Another reason some electrical contracting firms may not be delving wholeheartedly into home networking is that residential work is largely the domain of smaller firms. In the paper “Residential Construction Diffusion Research for the NSF-PATH Program,” presented at The NSF-PATH Housing Research Agenda Workshop in February 2004, C. Theodore Koebel cites a dominance of smaller firms in residential construction as one possible reason for a lack of innovation in the industry. Other experts agree that smaller electrical contracting companies are often ill-prepared to take on a networking infrastructure. “A lot of these smaller contractors feel that they don't carry the weight to get in with the production builder and do that upselling,” says Doug Fikse, president, On-Q/Legrand, Inc., Harrisburg, Pa. “The electrical contractor's just not normally geared toward thinking, ‘Hey, I should be able to get in here and sell more upgrades, and I could double or triple my business.’”
The more custom the network infrastructure, the more skilled at sales the contractor must be. Most of the products in the network are optional, so it's up to the contractor to educate the homeowner. “If it's relegated to an optional sell, it's a matter of who is in front of the home-owner and can convince the homeowner they should part with their money to put in background music as opposed to better countertops, for example,” says Fikse.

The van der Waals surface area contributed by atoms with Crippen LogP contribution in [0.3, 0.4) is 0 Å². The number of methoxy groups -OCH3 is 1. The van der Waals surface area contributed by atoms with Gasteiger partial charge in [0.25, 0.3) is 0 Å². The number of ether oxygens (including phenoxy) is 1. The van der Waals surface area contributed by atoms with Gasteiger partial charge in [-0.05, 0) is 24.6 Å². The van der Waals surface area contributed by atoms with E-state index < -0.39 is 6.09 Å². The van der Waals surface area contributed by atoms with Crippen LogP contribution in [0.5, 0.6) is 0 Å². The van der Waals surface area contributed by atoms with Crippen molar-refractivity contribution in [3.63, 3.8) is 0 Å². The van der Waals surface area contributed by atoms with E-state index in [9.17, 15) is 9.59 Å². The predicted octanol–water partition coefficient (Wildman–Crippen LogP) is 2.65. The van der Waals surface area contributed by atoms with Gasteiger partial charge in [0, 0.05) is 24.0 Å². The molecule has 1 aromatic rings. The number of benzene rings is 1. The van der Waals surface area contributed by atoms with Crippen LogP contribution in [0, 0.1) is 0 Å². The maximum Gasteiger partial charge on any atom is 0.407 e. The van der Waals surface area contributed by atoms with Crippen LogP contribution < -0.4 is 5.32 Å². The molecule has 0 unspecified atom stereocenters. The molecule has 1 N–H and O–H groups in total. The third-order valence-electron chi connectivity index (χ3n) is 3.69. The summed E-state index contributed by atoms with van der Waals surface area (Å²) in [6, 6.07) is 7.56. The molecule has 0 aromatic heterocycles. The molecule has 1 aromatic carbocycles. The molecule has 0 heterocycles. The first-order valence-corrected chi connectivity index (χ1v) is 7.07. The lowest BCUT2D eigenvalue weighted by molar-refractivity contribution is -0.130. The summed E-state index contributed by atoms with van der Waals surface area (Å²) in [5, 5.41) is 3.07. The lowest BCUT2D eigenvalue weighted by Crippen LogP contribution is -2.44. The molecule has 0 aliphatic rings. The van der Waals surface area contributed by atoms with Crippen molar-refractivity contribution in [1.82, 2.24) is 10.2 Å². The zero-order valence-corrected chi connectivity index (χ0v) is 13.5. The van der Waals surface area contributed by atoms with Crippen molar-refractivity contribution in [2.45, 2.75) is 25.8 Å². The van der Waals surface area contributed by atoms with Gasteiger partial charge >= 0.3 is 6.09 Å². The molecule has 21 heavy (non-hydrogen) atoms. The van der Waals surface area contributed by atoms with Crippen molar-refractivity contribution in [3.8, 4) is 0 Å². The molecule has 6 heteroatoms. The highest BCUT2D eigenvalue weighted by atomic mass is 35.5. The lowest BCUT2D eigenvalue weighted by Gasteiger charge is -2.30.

The way electrical contractors have traditionally worked hasn't been a perfect match for installing a network infrastructure, either. “The typical electrician wants to get in and out,” says Larry Dashiell, treasurer of the Custom Electronic Design & Installation Association (CEDIA), an Indianapolis-based international trade association of companies that specialize in designing and installing electronic systems for the home. Dashiell is in a unique position to know the mind of both the electrical contractor and home network installer. He is the president of an electrical contracting firm, Summit Electric, and an audio-video contracting firm, HomeTech Systems, Inc., both based in Santa Rosa, Calif. “They want to get in, do the job as fast as possible, and get out,” says Dashiell, citing the tight timeline and budget for electricians as the reason for such an intense work schedule. “Their focus is to get the job done and get to the next job.”
Dashiell says this approach doesn't work for home networking jobs — where the focus is on programming products and customer service. “When you get into this trade, you have to do a fundamental mind shift,” he says. “You have to become more of a customer service company. You have to spend a lot of time with the client at the end, training them how to use the technology, and servicing the project.”